The aim is to present medical and ethical issues connected with the treatment of neonates born at the limits of viability, briefly discussing the future development of new treatment possibilities for those infants outside the human body called “ectogenesis,” which is still practiced only on animal models.15,22


Nowadays, viability is considered a survival outside the uterus using medical knowledge and available technical possibilities to nurture the newborn infant outside the uterus. Currently, the World Health Organization sets a lower limit of viability at 22 weeks of gestation and/or birthweight of 500 gm and/or 25 cm of birth length.23,24 That definition is used for the national perinatal statistics, while for the international comparisons between the countries, the criteria are 28 GW and/or birthweight of more or equal to 1000 gm.23,24 The 10th revision of the International Classification of Diseases describes the perinatal period as starting at 22 completed weeks.23 The concept of viability is variable, sometimes meaning the gestational age, weight, or length at which the smallest known infant survived, while sometimes meaning the stage at which a specified percentage of infants survived with the assistance of given technological and other therapeutic means.23,24 According to the American College of Obstetricians and Gynecologists, previable birth is defined as delivery after 20 + 0/7 to 25 + 6/7 weeks of gestation, at which families and healthcare teams are faced with complex and ethically challenging decisions.25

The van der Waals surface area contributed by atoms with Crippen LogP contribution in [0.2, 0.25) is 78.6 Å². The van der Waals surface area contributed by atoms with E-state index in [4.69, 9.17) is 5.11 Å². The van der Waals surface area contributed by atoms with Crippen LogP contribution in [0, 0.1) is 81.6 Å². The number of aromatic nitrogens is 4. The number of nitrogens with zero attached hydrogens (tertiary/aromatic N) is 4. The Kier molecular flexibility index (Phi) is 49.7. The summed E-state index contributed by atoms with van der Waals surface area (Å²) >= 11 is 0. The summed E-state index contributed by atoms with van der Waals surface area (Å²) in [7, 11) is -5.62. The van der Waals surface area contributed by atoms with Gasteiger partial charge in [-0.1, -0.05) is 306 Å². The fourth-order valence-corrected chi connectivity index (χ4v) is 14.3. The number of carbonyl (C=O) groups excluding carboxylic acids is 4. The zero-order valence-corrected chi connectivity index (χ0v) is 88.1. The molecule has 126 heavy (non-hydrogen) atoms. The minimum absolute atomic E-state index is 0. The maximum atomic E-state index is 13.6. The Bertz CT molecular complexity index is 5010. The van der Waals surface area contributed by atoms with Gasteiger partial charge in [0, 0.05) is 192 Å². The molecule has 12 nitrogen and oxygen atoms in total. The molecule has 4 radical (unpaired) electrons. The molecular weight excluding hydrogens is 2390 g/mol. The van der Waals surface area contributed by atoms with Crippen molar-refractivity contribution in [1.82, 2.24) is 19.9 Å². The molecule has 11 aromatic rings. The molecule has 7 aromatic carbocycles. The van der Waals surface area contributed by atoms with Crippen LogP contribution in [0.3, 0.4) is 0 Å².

Limits of viability are sometimes defined as certain gestational age or birthweight at which infant survival to discharge is above 50%.26,27 At the beginning of the 20th century, an important statement was made concerning the definition of the limits of viability, saying that using gestational age and body measures should be avoided because it could encourage withholding life-saving support to infants believed to be unviable.27

Technological and therapeutic resources essential for the survival of infants at the limits of viability are not available equally in the world, so viability involves social and economic issues as well.26,27 Sometimes, to be viable means to be discharged alive from the hospital regardless of the length of stay and the quality of life, which is important for the survivors, their parents, and society.26,27 The universal definition of the limit of viability is probably not possible because of its variability from one individual to the other, from one setting to another, and from one community to the other.26,27 Therefore, it should be described statistically as a survival curve for specific gestation or birthweight for a particular institution or other location for the specified period.28 Human viability, defined as gestational age at which the chance of survival is 50%, is currently set at approximately 24–25 weeks in most developed countries, although there are NICUs where they could be set at 22–23 GW, with better survival of infant girls.29 From the point of view of healthcare professionals involved in intensive care of those infants, viable infants are those whom most clinicians would treat, while nonviable are those whom most clinicians would not treat, and those in between are the so-called gray zone.29,30 This subjective definition could be different in developed and in developing countries, within developed countries, or even in different NICUs in the same country.